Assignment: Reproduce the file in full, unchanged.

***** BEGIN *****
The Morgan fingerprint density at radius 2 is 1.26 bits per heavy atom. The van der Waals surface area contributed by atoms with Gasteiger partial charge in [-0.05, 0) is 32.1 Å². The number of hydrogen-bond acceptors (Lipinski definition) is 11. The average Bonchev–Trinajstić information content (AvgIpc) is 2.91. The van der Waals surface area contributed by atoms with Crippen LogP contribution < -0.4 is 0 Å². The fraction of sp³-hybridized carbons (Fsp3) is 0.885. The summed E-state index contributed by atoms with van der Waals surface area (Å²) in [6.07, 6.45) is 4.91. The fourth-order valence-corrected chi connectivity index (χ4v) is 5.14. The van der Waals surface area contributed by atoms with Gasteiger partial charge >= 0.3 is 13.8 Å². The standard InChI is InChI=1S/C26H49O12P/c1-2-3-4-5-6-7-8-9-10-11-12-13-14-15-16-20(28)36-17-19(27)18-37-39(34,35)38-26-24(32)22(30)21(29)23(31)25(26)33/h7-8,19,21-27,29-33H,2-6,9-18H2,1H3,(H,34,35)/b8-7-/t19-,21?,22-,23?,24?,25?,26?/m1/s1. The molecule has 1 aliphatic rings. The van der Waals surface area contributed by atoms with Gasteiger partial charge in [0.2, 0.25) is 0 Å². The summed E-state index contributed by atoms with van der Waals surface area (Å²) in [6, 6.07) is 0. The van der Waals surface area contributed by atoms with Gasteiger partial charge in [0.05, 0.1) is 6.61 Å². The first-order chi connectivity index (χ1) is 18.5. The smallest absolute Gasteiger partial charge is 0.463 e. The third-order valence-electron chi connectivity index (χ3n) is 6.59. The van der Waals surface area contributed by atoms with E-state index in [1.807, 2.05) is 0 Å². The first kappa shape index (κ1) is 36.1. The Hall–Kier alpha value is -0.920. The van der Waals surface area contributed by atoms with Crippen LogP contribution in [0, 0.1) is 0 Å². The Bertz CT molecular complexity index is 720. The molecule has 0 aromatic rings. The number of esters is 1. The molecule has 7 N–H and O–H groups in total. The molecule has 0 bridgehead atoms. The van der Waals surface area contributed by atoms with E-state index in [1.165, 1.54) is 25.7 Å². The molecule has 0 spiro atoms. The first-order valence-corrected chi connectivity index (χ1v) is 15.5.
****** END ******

The Morgan fingerprint density at radius 2 is 1.26 bits per heavy atom. The van der Waals surface area contributed by atoms with Gasteiger partial charge in [-0.05, 0) is 32.1 Å². The number of hydrogen-bond acceptors (Lipinski definition) is 11. The average Bonchev–Trinajstić information content (AvgIpc) is 2.91. The van der Waals surface area contributed by atoms with Crippen LogP contribution < -0.4 is 0 Å². The fraction of sp³-hybridized carbons (Fsp3) is 0.885. The summed E-state index contributed by atoms with van der Waals surface area (Å²) in [6.07, 6.45) is 4.91. The fourth-order valence-corrected chi connectivity index (χ4v) is 5.14. The van der Waals surface area contributed by atoms with Gasteiger partial charge >= 0.3 is 13.8 Å². The standard InChI is InChI=1S/C26H49O12P/c1-2-3-4-5-6-7-8-9-10-11-12-13-14-15-16-20(28)36-17-19(27)18-37-39(34,35)38-26-24(32)22(30)21(29)23(31)25(26)33/h7-8,19,21-27,29-33H,2-6,9-18H2,1H3,(H,34,35)/b8-7-/t19-,21?,22-,23?,24?,25?,26?/m1/s1. The molecule has 1 aliphatic rings. The van der Waals surface area contributed by atoms with Gasteiger partial charge in [0.2, 0.25) is 0 Å². The summed E-state index contributed by atoms with van der Waals surface area (Å²) in [6, 6.07) is 0. The van der Waals surface area contributed by atoms with Gasteiger partial charge in [0.05, 0.1) is 6.61 Å². The first-order chi connectivity index (χ1) is 18.5. The smallest absolute Gasteiger partial charge is 0.463 e. The third-order valence-electron chi connectivity index (χ3n) is 6.59. The van der Waals surface area contributed by atoms with E-state index in [1.807, 2.05) is 0 Å². The first kappa shape index (κ1) is 36.1. The Hall–Kier alpha value is -0.920. The van der Waals surface area contributed by atoms with Crippen LogP contribution in [0, 0.1) is 0 Å². The Bertz CT molecular complexity index is 720. The molecule has 0 aromatic rings. The number of esters is 1. The molecule has 7 N–H and O–H groups in total. The molecule has 0 bridgehead atoms. The van der Waals surface area contributed by atoms with E-state index in [1.165, 1.54) is 25.7 Å². The molecule has 0 spiro atoms. The first-order valence-corrected chi connectivity index (χ1v) is 15.5.